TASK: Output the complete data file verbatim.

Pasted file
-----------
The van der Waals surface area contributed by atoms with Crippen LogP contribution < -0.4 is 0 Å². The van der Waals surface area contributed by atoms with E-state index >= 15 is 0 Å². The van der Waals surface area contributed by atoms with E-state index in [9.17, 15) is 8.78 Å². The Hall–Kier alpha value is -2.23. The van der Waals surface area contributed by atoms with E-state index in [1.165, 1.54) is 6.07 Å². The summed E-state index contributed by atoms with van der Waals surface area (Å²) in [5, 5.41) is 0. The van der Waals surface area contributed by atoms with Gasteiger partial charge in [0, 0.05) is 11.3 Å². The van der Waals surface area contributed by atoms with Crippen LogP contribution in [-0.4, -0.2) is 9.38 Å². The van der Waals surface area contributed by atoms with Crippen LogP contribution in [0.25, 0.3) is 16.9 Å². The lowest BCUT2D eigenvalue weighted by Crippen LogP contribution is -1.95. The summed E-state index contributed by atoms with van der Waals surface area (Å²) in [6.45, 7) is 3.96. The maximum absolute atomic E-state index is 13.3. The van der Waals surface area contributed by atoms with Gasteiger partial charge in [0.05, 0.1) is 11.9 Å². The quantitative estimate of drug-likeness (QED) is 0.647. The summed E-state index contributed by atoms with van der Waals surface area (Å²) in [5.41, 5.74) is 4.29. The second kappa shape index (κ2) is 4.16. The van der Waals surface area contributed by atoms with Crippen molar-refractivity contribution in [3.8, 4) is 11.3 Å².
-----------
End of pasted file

The van der Waals surface area contributed by atoms with Crippen LogP contribution < -0.4 is 0 Å². The van der Waals surface area contributed by atoms with E-state index >= 15 is 0 Å². The van der Waals surface area contributed by atoms with E-state index in [9.17, 15) is 8.78 Å². The Hall–Kier alpha value is -2.23. The van der Waals surface area contributed by atoms with E-state index in [1.165, 1.54) is 6.07 Å². The summed E-state index contributed by atoms with van der Waals surface area (Å²) in [5, 5.41) is 0. The van der Waals surface area contributed by atoms with Gasteiger partial charge in [0, 0.05) is 11.3 Å². The van der Waals surface area contributed by atoms with Crippen LogP contribution in [-0.4, -0.2) is 9.38 Å². The van der Waals surface area contributed by atoms with Crippen LogP contribution in [0.25, 0.3) is 16.9 Å². The lowest BCUT2D eigenvalue weighted by Crippen LogP contribution is -1.95. The summed E-state index contributed by atoms with van der Waals surface area (Å²) in [6.45, 7) is 3.96. The maximum absolute atomic E-state index is 13.3. The van der Waals surface area contributed by atoms with Gasteiger partial charge in [0.05, 0.1) is 11.9 Å². The quantitative estimate of drug-likeness (QED) is 0.647. The summed E-state index contributed by atoms with van der Waals surface area (Å²) in [5.41, 5.74) is 4.29. The second kappa shape index (κ2) is 4.16. The van der Waals surface area contributed by atoms with Crippen molar-refractivity contribution in [3.8, 4) is 11.3 Å².